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32 Essential WordPress Plugins I Use…And You Don’t!

It’s been little over a year since I shared my super-secret list of WordPress plugins used on Marketing Pilgrim.

You loved it!

So, I’m back with an updated list–simply because I’ve made a lot of changes over the past year–and your blog needs to be just as awesome as ours, right? :-)

I’m sharing this list on one condition. By reading the list below, you agree to click the little green “retweet” button at the top right of this post.

Deal?

Then read on, good sir/madam! :-)

(New) After the Deadline – make me sounds smarter

I added this plugin, when WordPress announced it was acquiring it. Unfortunately, I’m either extremely arrogant, too darn busy, or too nonchalant to care, because I rarely actually use it. Any grammatical errors in this post are hereby considered as intentional for comedic purposes! ;-)

Hoo Gives a Hoot About AOL’s Owl?

Do you like peep shows?

How about a sly peek at what could be part of AOL’s broader strategy to flood the web with contributor-generated content and monetize it?

Well, AOL built Owl as a testing ground for its SEED platform–or, as some people are calling it, its “craptent” platform. The site, according to an AOL insider, “is not currently being used,” but it gives us a sneak peek at how AOL plans to distribute content across the web.

What’s interesting is that SEED gives AOL the ability to create and syndicate content to sites such as Owl, with very little set-up costs. After all, Owl looks like a pretty slick site, but clearly AOL didn’t have too much invested in it–if it could so easily afford to let it lie fallow. I suspect we’ll see AOL build dozens of these sites–Hawk, Pigeon, Chicken, Yellow-nosed Albatross–the possibilities are endless! ;-)

FTC Unsure How to Enforce Blogging Guidelines; May Target Twitter

In case you’ve forgotten, 2009 was the year the FTC decided to go after mom bloggers (and other bloggers) with $11,000 fines for not disclosing reviewed freebies, sponsored posts or other relationships with companies—or not.

Despite the fervor over the FTC’s new guidelines, the fact is that they were designed to target a specific group of bloggers—ones making a living (or just a killing) off free products which they automatically gave glowing reviews. (And let’s face it, who’s going to be sorry to see them go?) But the guidelines were written widely enough to apply to mom bloggers who use coupons to book reviewers who receive advance review copies, even though neither of those situations guarantees a good review or even coverage.

Marketing Pilgrim One of Top 20 Most Read Marketing Blogs

The Marketing Executives Networking Group is a group of 2000 marketing executives (10 points if you already guessed that ;) ) at the VP level and higher. Recently, the group’s leadership asked members to name their favorite blogs by non-MENG members—and guess who was part of the top 20?

Oh, I guess the title kind of gave it away, didn’t it? That’s right, Marketing Pilgrim :) .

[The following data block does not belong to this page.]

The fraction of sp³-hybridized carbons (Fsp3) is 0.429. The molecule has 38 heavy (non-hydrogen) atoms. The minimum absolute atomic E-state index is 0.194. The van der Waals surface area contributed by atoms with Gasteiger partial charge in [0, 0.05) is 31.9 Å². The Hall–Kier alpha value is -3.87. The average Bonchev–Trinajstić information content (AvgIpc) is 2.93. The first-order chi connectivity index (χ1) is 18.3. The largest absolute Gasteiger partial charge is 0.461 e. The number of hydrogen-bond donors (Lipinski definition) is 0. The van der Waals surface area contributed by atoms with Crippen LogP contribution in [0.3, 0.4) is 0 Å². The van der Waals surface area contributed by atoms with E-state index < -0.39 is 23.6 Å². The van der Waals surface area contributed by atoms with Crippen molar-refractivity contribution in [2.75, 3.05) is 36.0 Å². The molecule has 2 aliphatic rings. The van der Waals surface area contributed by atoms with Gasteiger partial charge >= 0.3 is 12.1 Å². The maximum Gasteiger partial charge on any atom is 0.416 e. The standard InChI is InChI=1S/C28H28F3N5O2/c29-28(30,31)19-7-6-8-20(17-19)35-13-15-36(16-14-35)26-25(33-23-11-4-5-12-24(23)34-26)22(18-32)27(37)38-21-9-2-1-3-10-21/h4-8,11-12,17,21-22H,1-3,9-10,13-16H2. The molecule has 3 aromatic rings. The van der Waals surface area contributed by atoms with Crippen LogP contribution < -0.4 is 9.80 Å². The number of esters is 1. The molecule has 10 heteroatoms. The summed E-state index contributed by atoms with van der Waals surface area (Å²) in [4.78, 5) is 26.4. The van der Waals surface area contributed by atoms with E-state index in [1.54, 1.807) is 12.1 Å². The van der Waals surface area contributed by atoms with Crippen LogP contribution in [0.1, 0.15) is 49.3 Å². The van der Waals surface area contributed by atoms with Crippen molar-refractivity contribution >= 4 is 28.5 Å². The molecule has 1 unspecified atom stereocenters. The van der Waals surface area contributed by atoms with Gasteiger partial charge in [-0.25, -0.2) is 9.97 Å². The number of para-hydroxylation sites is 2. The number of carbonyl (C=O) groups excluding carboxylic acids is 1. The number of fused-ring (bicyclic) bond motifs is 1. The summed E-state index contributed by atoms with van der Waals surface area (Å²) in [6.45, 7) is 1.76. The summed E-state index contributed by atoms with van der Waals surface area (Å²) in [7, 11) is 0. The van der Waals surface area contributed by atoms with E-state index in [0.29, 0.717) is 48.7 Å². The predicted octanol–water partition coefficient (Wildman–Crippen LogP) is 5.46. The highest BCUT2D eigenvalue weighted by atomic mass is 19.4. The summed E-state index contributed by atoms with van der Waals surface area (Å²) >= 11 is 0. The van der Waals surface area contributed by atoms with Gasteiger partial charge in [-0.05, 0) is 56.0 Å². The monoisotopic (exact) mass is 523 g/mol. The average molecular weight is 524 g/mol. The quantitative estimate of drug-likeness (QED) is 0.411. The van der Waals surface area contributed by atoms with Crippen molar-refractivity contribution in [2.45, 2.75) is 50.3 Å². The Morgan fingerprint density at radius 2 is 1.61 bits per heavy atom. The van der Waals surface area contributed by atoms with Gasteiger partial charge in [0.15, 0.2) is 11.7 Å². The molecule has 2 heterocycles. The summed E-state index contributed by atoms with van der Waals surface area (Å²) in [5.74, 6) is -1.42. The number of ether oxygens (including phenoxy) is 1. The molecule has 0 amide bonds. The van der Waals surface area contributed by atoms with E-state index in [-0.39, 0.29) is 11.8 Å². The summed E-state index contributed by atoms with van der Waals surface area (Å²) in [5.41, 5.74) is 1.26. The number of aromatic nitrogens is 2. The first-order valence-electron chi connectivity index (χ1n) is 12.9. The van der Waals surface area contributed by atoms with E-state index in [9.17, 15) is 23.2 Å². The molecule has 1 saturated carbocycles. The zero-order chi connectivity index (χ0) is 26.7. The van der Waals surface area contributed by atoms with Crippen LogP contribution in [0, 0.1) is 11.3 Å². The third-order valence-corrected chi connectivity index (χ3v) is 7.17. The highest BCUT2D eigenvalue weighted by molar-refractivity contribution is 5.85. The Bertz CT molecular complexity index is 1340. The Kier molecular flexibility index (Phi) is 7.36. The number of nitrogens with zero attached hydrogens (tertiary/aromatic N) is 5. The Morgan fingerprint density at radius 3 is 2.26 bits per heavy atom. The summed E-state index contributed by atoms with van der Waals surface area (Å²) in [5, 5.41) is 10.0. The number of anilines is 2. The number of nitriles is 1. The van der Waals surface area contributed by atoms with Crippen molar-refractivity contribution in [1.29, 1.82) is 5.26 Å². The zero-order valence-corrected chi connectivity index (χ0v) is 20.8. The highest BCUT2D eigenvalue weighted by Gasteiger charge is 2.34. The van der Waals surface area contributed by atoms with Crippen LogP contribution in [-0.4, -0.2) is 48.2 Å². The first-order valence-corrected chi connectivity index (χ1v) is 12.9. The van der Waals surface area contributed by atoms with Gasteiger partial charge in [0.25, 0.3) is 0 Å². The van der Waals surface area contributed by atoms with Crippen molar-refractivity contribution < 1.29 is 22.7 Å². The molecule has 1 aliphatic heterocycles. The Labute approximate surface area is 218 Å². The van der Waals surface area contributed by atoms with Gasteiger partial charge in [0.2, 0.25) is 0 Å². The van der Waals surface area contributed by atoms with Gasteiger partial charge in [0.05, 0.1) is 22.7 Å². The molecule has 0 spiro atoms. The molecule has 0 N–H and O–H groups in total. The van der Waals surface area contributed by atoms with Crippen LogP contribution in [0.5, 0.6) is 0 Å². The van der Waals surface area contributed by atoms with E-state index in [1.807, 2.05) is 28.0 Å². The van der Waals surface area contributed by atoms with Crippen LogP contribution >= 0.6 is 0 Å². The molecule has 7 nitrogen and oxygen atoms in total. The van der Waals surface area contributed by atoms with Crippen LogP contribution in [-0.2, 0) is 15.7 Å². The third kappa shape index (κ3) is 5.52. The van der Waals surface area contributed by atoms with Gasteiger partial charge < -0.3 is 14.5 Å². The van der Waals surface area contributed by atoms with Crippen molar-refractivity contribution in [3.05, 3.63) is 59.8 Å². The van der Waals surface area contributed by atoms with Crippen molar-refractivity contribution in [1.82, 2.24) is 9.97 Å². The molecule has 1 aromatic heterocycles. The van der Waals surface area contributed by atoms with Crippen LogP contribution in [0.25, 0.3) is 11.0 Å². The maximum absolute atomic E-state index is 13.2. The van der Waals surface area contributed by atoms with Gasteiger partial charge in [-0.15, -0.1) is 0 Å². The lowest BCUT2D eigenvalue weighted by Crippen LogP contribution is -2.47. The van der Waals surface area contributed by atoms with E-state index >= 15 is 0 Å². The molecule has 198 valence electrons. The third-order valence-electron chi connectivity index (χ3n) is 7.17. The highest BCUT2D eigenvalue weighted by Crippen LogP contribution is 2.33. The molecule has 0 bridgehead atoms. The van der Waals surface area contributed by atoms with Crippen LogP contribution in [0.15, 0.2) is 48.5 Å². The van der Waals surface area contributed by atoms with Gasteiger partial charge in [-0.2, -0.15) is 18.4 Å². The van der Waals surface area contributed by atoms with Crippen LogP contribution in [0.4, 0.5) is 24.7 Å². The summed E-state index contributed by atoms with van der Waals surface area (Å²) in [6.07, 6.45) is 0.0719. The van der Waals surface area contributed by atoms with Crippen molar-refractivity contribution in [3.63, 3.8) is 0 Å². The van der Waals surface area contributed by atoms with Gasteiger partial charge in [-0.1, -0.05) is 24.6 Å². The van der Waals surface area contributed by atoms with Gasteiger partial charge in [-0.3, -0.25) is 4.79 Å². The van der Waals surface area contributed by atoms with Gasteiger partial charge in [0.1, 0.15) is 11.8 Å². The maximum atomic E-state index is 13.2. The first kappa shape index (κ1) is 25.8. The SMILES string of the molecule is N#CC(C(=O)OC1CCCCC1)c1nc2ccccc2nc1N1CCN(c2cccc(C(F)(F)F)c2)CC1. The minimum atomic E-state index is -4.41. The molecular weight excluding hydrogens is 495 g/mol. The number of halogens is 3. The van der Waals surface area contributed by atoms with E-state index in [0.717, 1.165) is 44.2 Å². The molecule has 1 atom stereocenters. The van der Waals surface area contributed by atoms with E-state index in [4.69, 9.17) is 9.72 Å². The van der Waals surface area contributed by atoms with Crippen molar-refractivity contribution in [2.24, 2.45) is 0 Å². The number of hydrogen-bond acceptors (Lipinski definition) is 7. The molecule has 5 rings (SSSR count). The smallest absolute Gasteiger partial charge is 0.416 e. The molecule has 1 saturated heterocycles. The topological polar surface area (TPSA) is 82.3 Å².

Seth Godin’s blog took top honors, with 59% of execs naming that as a favorite. Mashable was second with 38%. Tied for third were Chris Brogan’s Community and Social Media and Guy Kawasaki’s How to Change the World (30% each). One in five named Tom Peters’ blog, tied with Duct Tape Marketing to round out the top five (with six blogs ;) ).

MyBlogLog to Become NoBlogLog?

I don’t quite ever remember a social network that I at first so loved, and then ultimately, so hated. Fortunately, the bad taste left in my mouth by MyBlogLog will likely go away at the beginning of the year–according to rumors that Yahoo will shutter the service.

MyBlogLog had so much potential as a network that connected bloggers with their readers. So much, in fact, that Yahoo bought the company back in January 2007. The ink was barely dry on the contract when the service simply started sucking:

Cop Draws Gun at Tweetup Snowball Fight; Is It So Clear-Cut?

While it’s easy for us to predict the decline, and ultimate death of mainstream media, I wonder if we know what we’re letting ourselves in for. Take, for example, the recent incident that involved a Washington D.C. detective and a “tweetup” snowball fight.

Mashable alerted me to the story. With a couple of pics and a video, it’s easy to believe that the cop overreacted and should lose his job:

Now, I’m certainly not bashing Mashable here–they took the social media angle that appealed to their readers–but let’s look at the “citizen journalism” side of this. Viewing the photographs and cell phone video, you might confidently predict that there’s not much the police officer can say to defend his actions.

Google’s Blogger Integrates with Amazon Associates

Back in April, Google added a Monetize tab within Blogger to help its users earn money from AdSense on their site and in their feeds. Now they’re adding a new feature to that stable—Amazon Associates integration.

We’re used to hearing about the two companies as “frenemies” in the emerging eBook market—but hey, if cooperation makes things easier for users (and make the users and Amazon a buck), it’s definitely a good thing, right?

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You’ve always been able to use Amazon Associates “manually” in a Blogger blog, but now there are options to make it fast and easy to use from right inside Blogger. (And I’m pretty jealous.) The above screen shows the default. Once you set up or enter your Associates ID, you’re given the option to add the Amazon Product Finder to the Edit and Compose New Post pages. The finder not only locates products within the Amazon store:
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